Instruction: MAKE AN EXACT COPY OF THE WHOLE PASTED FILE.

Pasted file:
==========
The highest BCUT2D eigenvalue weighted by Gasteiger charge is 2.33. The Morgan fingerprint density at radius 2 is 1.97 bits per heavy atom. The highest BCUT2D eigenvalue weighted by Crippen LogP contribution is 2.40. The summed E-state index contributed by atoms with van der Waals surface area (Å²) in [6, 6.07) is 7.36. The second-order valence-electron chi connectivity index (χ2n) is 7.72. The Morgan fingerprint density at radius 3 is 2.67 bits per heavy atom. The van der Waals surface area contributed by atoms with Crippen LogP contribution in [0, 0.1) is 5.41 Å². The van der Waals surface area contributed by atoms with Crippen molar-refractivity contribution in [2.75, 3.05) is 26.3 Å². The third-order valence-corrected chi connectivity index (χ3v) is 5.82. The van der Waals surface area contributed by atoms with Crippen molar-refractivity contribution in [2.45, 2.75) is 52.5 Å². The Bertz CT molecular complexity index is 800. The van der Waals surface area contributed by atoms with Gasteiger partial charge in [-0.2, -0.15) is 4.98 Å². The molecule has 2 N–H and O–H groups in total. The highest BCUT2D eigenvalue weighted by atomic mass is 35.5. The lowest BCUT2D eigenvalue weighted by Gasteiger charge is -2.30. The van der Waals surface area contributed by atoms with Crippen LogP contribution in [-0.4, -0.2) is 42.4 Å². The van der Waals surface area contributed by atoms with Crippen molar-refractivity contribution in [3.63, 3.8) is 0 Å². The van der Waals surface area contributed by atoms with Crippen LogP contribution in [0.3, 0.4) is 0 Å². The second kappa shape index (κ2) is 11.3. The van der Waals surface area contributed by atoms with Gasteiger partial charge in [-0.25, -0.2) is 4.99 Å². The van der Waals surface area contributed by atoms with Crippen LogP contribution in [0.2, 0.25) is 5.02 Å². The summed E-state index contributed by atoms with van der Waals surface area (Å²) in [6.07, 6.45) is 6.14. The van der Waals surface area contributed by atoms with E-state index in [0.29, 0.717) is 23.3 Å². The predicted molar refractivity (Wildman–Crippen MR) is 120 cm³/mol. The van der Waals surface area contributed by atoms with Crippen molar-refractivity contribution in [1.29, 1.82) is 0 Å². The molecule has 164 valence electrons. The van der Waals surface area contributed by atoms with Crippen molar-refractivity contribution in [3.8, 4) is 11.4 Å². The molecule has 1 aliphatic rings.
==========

The highest BCUT2D eigenvalue weighted by Gasteiger charge is 2.33. The Morgan fingerprint density at radius 2 is 1.97 bits per heavy atom. The highest BCUT2D eigenvalue weighted by Crippen LogP contribution is 2.40. The summed E-state index contributed by atoms with van der Waals surface area (Å²) in [6, 6.07) is 7.36. The second-order valence-electron chi connectivity index (χ2n) is 7.72. The Morgan fingerprint density at radius 3 is 2.67 bits per heavy atom. The van der Waals surface area contributed by atoms with Crippen LogP contribution in [0, 0.1) is 5.41 Å². The van der Waals surface area contributed by atoms with Crippen molar-refractivity contribution in [2.75, 3.05) is 26.3 Å². The third-order valence-corrected chi connectivity index (χ3v) is 5.82. The van der Waals surface area contributed by atoms with Crippen molar-refractivity contribution in [2.45, 2.75) is 52.5 Å². The Bertz CT molecular complexity index is 800. The van der Waals surface area contributed by atoms with Gasteiger partial charge in [-0.2, -0.15) is 4.98 Å². The molecule has 2 N–H and O–H groups in total. The highest BCUT2D eigenvalue weighted by atomic mass is 35.5. The lowest BCUT2D eigenvalue weighted by Gasteiger charge is -2.30. The van der Waals surface area contributed by atoms with Crippen LogP contribution in [-0.4, -0.2) is 42.4 Å². The van der Waals surface area contributed by atoms with Crippen molar-refractivity contribution in [3.63, 3.8) is 0 Å². The van der Waals surface area contributed by atoms with Crippen LogP contribution in [0.3, 0.4) is 0 Å². The second kappa shape index (κ2) is 11.3. The van der Waals surface area contributed by atoms with Gasteiger partial charge in [-0.25, -0.2) is 4.99 Å². The van der Waals surface area contributed by atoms with Crippen LogP contribution in [0.2, 0.25) is 5.02 Å². The summed E-state index contributed by atoms with van der Waals surface area (Å²) in [6.07, 6.45) is 6.14. The van der Waals surface area contributed by atoms with E-state index in [0.29, 0.717) is 23.3 Å². The predicted molar refractivity (Wildman–Crippen MR) is 120 cm³/mol. The van der Waals surface area contributed by atoms with Crippen molar-refractivity contribution in [1.29, 1.82) is 0 Å². The molecule has 164 valence electrons. The van der Waals surface area contributed by atoms with Crippen molar-refractivity contribution in [3.8, 4) is 11.4 Å². The molecule has 1 aliphatic rings.